We Chinese (as a race) love noodles, maybe because we invented it. While noodles come in all shapes and sizes, served in a multitude of ways, beef noodles is the quintessential noodle dish; That’s noodles with beef, not made out of beef.
This is still my favourite beef noodles, although still mildly inconsistent, the soup is still packed with flavour. Beef quality has improved since my last update in 2015.
2 years later, seems like standards have dropped. While I still enjoyed the tasty broth, the quality and consistency of the beef used has fluctuated comparably. Take this dated review with a pinch of salt, your moment may vary.
For some reason, beef just pairs superbly with noodles. Practically every culture I’ve come across has some sort of beef noodle dish. One of the most memorable I have had was Taiwan’s braised beef noodle (红烧牛肉面), crudely translated into english as Red-braised beef noodle. This is a soup noodle dish with slow-braised beef brisket in a wonderful rich full bodied broth that can be slightly spicy. You will find this in any restaurant that claims to serve Taiwanese cuisine. I’ve had several versions of this across Shanghai, and one of the best while I was in Taipei several years back. Most Taiwanese will probably have their own die-hard favourite restaurant serving this dish.
To-date, the best beef noodle that I have tasted in Shanghai, is at the taiwanese restaurant chain, Chu Chu Yuan (楚楚圆馅饼粥). They have several stores in Shanghai, I have only been to the one near Xin Tian Di and frequent the one at Sun Moon Light shopping mall.
Costing only ¥25, you are presented with a bloody big bowl of noodles, with at least 5-6 big chunks of beef and generous serving of a luxurious broth that has been cooked for hours. When we used to visit the shop at Xin Tian Di, the dish was often sold out at as early as 2pm, because they ran out of the broth, and they said they can only cook two batches a day, one for the afternoon service and evening service.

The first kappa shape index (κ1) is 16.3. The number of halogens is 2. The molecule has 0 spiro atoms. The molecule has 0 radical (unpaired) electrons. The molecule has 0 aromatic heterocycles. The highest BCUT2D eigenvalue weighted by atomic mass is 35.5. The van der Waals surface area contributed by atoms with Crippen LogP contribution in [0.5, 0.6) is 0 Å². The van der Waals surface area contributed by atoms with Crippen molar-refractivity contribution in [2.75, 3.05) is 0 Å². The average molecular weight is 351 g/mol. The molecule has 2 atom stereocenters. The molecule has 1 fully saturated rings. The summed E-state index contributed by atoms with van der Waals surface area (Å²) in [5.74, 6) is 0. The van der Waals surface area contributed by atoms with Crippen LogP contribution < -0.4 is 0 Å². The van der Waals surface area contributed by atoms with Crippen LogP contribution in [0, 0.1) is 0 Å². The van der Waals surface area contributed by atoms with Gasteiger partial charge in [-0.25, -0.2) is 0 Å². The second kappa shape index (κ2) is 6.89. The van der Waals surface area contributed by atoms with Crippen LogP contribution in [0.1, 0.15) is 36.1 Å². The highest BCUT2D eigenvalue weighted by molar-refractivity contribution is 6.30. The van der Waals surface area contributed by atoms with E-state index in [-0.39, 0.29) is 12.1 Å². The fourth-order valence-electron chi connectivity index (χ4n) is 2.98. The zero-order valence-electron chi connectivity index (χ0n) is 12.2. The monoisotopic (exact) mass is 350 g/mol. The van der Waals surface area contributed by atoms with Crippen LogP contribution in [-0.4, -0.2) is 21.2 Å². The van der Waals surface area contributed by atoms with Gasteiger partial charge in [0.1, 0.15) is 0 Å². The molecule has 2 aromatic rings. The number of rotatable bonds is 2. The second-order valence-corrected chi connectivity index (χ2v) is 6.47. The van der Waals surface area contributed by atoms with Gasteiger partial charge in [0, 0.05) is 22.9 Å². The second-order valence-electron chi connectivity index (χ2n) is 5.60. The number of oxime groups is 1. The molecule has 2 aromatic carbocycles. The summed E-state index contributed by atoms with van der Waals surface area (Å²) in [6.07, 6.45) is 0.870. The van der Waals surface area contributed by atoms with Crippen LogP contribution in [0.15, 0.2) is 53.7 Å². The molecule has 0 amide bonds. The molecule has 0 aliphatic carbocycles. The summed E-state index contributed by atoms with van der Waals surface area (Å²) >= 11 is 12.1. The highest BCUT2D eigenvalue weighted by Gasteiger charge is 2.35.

The broth is fragrant and has a complex composition of spices, yet is so perfectly balanced that you just can’t stop slurping it.
That said, the beef quality can be a little inconsistant. Sometimes you get lean cuts that perhaps need another hour in the stew, but more often than not, you get a very tender brisket that has a little bit of fat paired with muscle, and packed with alot of beefy flavours.
They serve 2 variations of the dish, one with knife-cut noodles, Dao1 Xiao1 Mian4 (刀削面) which is very roughly cut noodles, and the other with traditional noodles, Jia1 Chang2 Mian4 (家常面) which is the standard thin noodles. You need to order the Jia Chang Mian, because that soaks up the soup better and I find it more pleasant on the whole, as compared to the knife-cut noodles which have more bite and just doesn’t seem to come across as a noodle. If you don’t state your preference, they will by default serve you the knife-cut noodles.
This is my go-to place for a good beef noodle and comfort on a cold, rainy day. Surprisingly, beef noodle isn’t their signature featured dish, they have a magnificent beef pastry (牛肉馅饼) that is pack full of beef juices and a delicious filling. Their pot-stickers are also very good, paired with their sweet plum sauce.
But whatever it is, give the beef noodles a try, and you will thank me for it.